Beans come in a variety of forms, but it’s the green bean most recognized in the restaurants. Hot, cold, or raw in salads, string beans are versatile in the kitchen and very prolific growing in the garden.
Green bean plants are either pole varieties or bush. You will find purple, red, yellow, even streaked varieties, but green beans are the most popular. These beans are several inches long and either round or flattened in shape. They are picked young and tender, before the seeds inside have fully developed. Most popular varieties have been bred to have stringless pods, but many gardeners prefer the flavor of the old-fashioned ‘string’ varieties, so we keep stocking them here at Watters Garden Center.
Maure Size: Bush beans generally get about 2′ tall and 1′ wide. Pole beans can grow upward or across a trellis for a good 10′.
Exposure: Full sun in the garden produces the highest yield. You will need at least 6 hours for a good crop of beans. Beans tend to stop flowering in the extreme heat of summer and shade might seem like a good idea, but keep them watered and it should be enough relief. Beans resume flowering as soon at the monsoon rains arrive in July.
Days to Harvest: In general: Bush Beans – produce in about 50 days. Pole Beans – produce in about 60 days. Check the packet, to be sure your choice will have time to mature in your growing season.
Pole vs. Bush Bean Plants: Bush beans begin producing before pole beans and often come in all at once. Succession planting a new row every 2 weeks, will keep your bush beans producing longer.
Pole bean vines need time to grow before they start setting beans. They produce later than bush beans, but continue to produce into the autumn.
Important – harvest new beans before the form seed inside the pods or your vines will stop flowering.
Harvesting: is an ongoing process and the more you pick, the more beans will set. You can start to harvest anytime, but gardeners usually wait until the beans begin to firm up and can be snapped, but before you can see the seeds inside bulging. They are generally about as thick as a pencil at harvest. Don’t wait too long, because beans can become overgrown and tough almost overnight.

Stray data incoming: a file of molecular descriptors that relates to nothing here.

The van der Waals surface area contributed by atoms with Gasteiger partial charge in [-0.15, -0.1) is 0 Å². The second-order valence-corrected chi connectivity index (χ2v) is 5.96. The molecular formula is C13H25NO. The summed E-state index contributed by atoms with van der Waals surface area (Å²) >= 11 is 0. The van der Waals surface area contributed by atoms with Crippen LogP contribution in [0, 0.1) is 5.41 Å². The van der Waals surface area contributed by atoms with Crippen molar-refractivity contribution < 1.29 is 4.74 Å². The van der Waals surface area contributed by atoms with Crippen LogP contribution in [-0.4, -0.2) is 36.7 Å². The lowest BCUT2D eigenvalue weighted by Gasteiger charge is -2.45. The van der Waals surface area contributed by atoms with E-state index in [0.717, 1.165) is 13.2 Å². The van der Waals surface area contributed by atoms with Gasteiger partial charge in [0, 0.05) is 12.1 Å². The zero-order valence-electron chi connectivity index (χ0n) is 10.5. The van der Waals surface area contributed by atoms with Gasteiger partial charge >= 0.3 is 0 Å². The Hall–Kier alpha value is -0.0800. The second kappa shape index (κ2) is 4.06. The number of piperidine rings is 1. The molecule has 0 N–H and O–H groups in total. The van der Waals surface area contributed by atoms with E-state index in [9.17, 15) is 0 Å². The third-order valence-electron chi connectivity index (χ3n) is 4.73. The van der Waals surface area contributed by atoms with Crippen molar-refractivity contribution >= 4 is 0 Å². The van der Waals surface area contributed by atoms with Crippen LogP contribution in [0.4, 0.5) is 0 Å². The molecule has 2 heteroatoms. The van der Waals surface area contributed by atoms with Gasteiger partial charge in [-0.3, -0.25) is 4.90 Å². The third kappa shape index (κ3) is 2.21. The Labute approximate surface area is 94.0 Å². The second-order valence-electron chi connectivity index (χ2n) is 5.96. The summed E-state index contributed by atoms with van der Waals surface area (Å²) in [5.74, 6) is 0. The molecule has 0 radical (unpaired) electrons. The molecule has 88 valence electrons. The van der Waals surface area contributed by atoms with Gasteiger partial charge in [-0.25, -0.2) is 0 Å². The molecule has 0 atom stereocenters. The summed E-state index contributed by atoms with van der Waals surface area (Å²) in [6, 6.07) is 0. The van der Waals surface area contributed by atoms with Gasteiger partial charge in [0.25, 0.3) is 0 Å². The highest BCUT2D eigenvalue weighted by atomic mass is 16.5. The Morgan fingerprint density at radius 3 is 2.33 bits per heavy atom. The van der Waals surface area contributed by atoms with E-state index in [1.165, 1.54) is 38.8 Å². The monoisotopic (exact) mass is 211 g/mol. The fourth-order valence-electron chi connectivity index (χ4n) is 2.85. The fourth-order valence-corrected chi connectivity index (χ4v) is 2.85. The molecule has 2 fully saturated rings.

Planting: Beans are generally direct sown into the garden, although you can transplant small bean plants as well.
Important – don’t plant beans before May. Beans rot in cool damp soil. To get an earlier start, you cover your garden soil in clear plastic to increase soil temperatures and use an inoculant. Plant after all danger of frost is past in May
Plant the seeds 1-2 inches deep and be sure to water the soil immediately and regularly, until they sprout.
Bush beans can be planting in single rows or by broadcasting seeding in wide rows with about a 4 – 6 in. spacing between plants.
Pole beans will need a support to grow on. Be sure the trellis, teepee or fence is in place before you seed. Seed about 6 seeds per teepee or every 6 inches apart.
Maintenance: Pole beans may need some initial help in climbing. Coax your vines up the trellis, until able to twine themselves.
Keep bean plants well watered, or they will stop flowering. Beans have shallow roots, so adding a 2 inch layer of Watters Premuim Mulch over the root area keeps them cool and moist.
Pole beans produce over such a long period they benefit from additional feeding or a side dressing of Watters deodorized Barnyard Manure just as the monsoon arrive in summer.
Preferred Local Varieties:
- ‘Kentucky Wonder’ – The original string pole variety that tastes great.
- ‘Bountiful’ – Early producing, stringless heirloom bush bean.
- ‘Golden Wax Bean’ – Easy producing, soft textured yellow, bush bean.
- Royal Burgundy – Fun purple pods turn green when cooked. Early producing bush bean.
- ‘Lazy Housewife’ – German stringless pole bean, so named because it doesn’t require stringing.
- ‘Triomphe de Farcy’ – A readily available French heirloom bush bean.
- ‘Romano’ – Classic broad, Italian style green bean with meaty flavor.